Archaeologists excavating at the Roman fort of Vindolanda have found a phallus made of wood, which may have been a Roman sex toy from almost 2,000-years-ago.
Vindolanda (translated as “white field” or “white moor”) was a Roman auxiliary fort, situated on the fringes of the Roman Empire near Hadrian’s Wall to guard a major highway called the Stanegate.
No less than nine Roman forts were built of timber or stone at Vindolanda from around AD 85 to AD 370, creating one of the most complex archaeological sites in Britain and a unique cultural legacy of frontier life.
The phallus was initially thought to be a darning tool, as it was uncovered in a 2nd century fort ditch alongside the remains of leather shoes, dress accessories, small tools and leather waste cut-offs.
However, a new analysis by researchers from Newcastle University and University College Dublin, have now suggested that the wooden artefact is a disembodied phallus used as a sex toy, the first known example discovered anywhere in the Roman world.
The Roman’s believed that the phallus was the embodiment of a masculine generative power, and was one of the tokens of the safety of the state (sacra Romana) giving protection and good fortune.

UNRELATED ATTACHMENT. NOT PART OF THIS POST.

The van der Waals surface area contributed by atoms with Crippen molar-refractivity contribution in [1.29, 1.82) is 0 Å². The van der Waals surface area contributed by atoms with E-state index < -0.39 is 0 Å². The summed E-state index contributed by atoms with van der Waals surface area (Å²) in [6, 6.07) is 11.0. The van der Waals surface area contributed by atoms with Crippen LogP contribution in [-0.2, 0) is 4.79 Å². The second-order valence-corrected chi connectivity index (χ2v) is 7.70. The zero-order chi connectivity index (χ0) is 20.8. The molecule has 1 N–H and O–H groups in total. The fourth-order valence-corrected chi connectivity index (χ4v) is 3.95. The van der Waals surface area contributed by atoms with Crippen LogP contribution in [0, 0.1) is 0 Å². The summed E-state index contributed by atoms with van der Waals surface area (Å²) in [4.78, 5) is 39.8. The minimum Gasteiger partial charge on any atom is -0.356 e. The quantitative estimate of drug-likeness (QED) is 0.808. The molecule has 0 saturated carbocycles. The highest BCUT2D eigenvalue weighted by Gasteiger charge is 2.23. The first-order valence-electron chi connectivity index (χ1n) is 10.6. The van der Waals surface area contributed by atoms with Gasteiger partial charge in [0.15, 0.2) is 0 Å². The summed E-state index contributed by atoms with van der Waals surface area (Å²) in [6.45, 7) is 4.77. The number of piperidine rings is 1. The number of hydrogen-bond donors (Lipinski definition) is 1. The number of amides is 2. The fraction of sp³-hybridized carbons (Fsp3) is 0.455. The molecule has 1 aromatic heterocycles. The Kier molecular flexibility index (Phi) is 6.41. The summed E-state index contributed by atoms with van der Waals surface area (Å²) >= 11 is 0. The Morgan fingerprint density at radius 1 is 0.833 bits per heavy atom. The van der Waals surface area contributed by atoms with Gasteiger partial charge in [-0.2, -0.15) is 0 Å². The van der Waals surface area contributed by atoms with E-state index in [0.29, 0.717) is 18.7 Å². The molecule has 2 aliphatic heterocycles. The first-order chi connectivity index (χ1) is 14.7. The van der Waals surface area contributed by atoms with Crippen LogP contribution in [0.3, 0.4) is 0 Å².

Across the length of Hadrian’s Wall and at military installations, 59 known etchings of male genitalia, otherwise known as a fascinus or fascinum were carved at various locations to symbolise the male phallus.
They were also often depicted in painted frescoes and mosaics, or formed part of the decoration of other objects such as being embellished onto a knife handle or incised into pottery. Small, portable phalli made of bone or metal were commonly worn as pendants around the neck.
In a study published in the journal Antiquity, the researchers explore three possible explanations for the phallus’ purpose – One being a sexual implement, another as a pestle, and the third being ornamental in function which could be slotted into a statue.
Dr Rob Collins, Senior Lecturer, Archaeology, Newcastle University, explains: “The size of the phallus and the fact that it was carved from wood raises a number of questions to its use in antiquity. We know that the Romans and Greeks used sexual implements – this object from Vindolanda could be an example of one.”
Header Image Credit : Antiquity Journal
This content was originally published on www.heritagedaily.com – © 2023 – HeritageDaily
Archaeologists uncover tomb of Emperor Xiaomin of Northern Zhou
In a press announcement by the Institute of Archaeology at the Chinese Academy of Social Sciences (CASS), archaeologists have discovered the tomb of Emperor Xiaomin of Northern Zhou near Xianyang City, China.
Emperor Xiaomin (birth name: Yuwen Jue), was the founder of the Xianbei-led Northern Zhou dynasty of China that lasted from AD 557 to 581. One of the Northern dynasties of China’s Northern and Southern dynasties period, it succeeded the Western Wei dynasty and was eventually overthrown by the Sui dynasty.